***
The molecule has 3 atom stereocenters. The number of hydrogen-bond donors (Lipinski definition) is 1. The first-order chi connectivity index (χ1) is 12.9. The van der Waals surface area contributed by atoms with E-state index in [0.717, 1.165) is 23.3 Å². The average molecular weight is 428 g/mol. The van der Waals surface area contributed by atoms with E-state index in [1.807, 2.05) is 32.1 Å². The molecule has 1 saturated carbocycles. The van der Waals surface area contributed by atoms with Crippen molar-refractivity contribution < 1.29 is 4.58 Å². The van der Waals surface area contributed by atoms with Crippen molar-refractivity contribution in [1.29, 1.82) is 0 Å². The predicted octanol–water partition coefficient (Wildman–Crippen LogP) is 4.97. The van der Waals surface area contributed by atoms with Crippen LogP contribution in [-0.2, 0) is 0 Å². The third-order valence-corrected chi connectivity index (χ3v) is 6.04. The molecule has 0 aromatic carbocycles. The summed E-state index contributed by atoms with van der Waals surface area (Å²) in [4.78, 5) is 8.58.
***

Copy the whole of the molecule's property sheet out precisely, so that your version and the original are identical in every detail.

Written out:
The molecule has 3 atom stereocenters. The number of hydrogen-bond donors (Lipinski definition) is 1. The first-order chi connectivity index (χ1) is 12.9. The van der Waals surface area contributed by atoms with E-state index in [0.717, 1.165) is 23.3 Å². The average molecular weight is 428 g/mol. The van der Waals surface area contributed by atoms with E-state index in [1.807, 2.05) is 32.1 Å². The molecule has 1 saturated carbocycles. The van der Waals surface area contributed by atoms with Crippen molar-refractivity contribution < 1.29 is 4.58 Å². The van der Waals surface area contributed by atoms with Crippen molar-refractivity contribution in [1.29, 1.82) is 0 Å². The predicted octanol–water partition coefficient (Wildman–Crippen LogP) is 4.97. The van der Waals surface area contributed by atoms with Crippen LogP contribution in [-0.2, 0) is 0 Å². The third-order valence-corrected chi connectivity index (χ3v) is 6.04. The molecule has 0 aromatic carbocycles. The summed E-state index contributed by atoms with van der Waals surface area (Å²) in [4.78, 5) is 8.58.